About Stryker Nileson:
A business analyst and psychologist by education and entrepreneur by profession, Egyptian-born S. Nileson embeds his background and hobbies, which include history, mythology and philosophy, into his writings.
S. Nileson is also a veteran and experienced the world beyond the world (as he calls it) from both civilian and military lenses.
What inspires you to write?
The first inspiration for me to write was military. I wanted to share my experiences and thought that writing would be the best way to do so, especially since I believe that many of the historical books I read contributed to my personal development. Then again, I had some other experiences I wanted to share and thoughts I wanted to develop – writing helps me self-reflect.
Finally, it is a great way to foster your imagination, especially writing fantasy, and keep you from thinking inside the box. Everything is connected with one another, you just have to keep an eye on the subtleties and look at the greater picture.
Tell us about your writing process.
First of all I keep an eye open for new events or ideas I want to develop further. Once I find an idea that is big and complicated enough to have an entire story written revolving around it (I call it the golden idea), I start thinking of the setting, so far I have placed all of my stories in the fantasy world I created – the world of Kayal, Kayal meaning imagination in Arabic – yet the timelines shift considerably from story to story.
Then I start thinking about the characters and outline them very briefly. I think about their appearance and their personality with a hint of history. I usually base them on mythological or historical characters – and sometimes on their dominating attribute/character trait or skill – and they develop as the story progresses, according to their experiences. In one story (Strength of Unity – independently published) I named the protagonist Ganis (developed from the Arthurian Saga) and in another (Grieving Flame – work in progress) I named the protagonist, a fire-enhanced warrior, Shola (meaning small flame/spark in Arabic).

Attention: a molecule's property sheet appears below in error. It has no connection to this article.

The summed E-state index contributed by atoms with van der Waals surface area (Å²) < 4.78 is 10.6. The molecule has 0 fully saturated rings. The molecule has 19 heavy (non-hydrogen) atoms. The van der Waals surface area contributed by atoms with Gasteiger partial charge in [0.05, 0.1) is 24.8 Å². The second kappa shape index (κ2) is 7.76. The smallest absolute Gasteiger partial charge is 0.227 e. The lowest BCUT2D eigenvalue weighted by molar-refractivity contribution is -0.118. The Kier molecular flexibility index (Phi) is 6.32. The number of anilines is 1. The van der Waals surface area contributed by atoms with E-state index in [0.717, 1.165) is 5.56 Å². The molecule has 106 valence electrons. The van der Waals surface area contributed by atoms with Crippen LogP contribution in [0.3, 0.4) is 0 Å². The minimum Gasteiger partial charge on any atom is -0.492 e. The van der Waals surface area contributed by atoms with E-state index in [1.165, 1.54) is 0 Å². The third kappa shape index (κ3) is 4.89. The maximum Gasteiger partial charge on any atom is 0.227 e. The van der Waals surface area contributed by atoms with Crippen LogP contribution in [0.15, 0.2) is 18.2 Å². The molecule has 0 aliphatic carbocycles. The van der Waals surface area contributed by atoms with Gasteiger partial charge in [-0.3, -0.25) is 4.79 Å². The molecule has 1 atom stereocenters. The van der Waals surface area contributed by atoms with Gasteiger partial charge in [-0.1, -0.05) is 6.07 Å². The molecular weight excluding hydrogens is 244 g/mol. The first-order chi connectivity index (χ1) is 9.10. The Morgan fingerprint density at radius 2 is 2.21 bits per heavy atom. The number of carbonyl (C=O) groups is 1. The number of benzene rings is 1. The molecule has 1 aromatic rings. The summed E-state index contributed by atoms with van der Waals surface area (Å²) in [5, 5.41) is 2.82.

Finally, I make an outline to guide the story from beginning to end and write brief summaries of the events I envisage the story to cover. While I write, however, I keep changing the outline subtly as I gain a clearer picture of where I want the story to go and what end I believe would be the best to explore my Golden Idea. Each book goes through multiple drafts and stand to be entirely re-written depending on how clear the events lead to the conclusion.
I usually tend to document my thoughts and writing progress on my blog (see below).
For Fiction Writers: Do you listen (or talk to) to your characters?
I try to feel them and give them different motivations and a different voice. It is very difficult for me to have them each talking and acting as different characters, and I need to constantly keep a check that they don’t end up sounding the same.
What advice would you give other writers?
Keep writing for the sake of writing and always set yourself a goal. Personally, I have a goal of 1 million words of fiction with a minimum of 100k a year, this year I already passed my minimum and still have about a half-year to go. Also it is critical to read a lot in all genres. I find it easier to work in public spaces and listen to classical music to exclude myself from the noise. In short, establish your goals and habits away from the marketing/money element of writing. Everyone starts somewhere and those who make it are those who practice enough to be good at it.
How did you decide how to publish your books?
I tried traditional publishers, but it was a hassle for me living in Egypt away from all the English publishing market. Although for the past two years I lived in Turkey and in the US, I had little time to write seriously and couldn’t take advantage of my location. I would always go the the traditional publishing option if I had it, but I don’t intend to be a full-time writer and would not consider it a career development, just a personal one.
What do you think about the future of book publishing?
I think open source will take over and that the physical market for books will all but disappear. Physical books will be kept for collectors or as decoration, even though I am a person who prefers having physical books rather than e-versions. The industry will go through a major change in how content will reach the audience, but writing will always be the main source of recording and sharing information. Yet again, I don’t have a crystal ball.
What genres do you write?: Fantasy, Sci-fi
What formats are your books in?: eBook
Stryker Nileson Home Page Link
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All information in this post is presented “as is” supplied by the author. We don’t edit, to allow you, the reader, to hear the author in their own voice.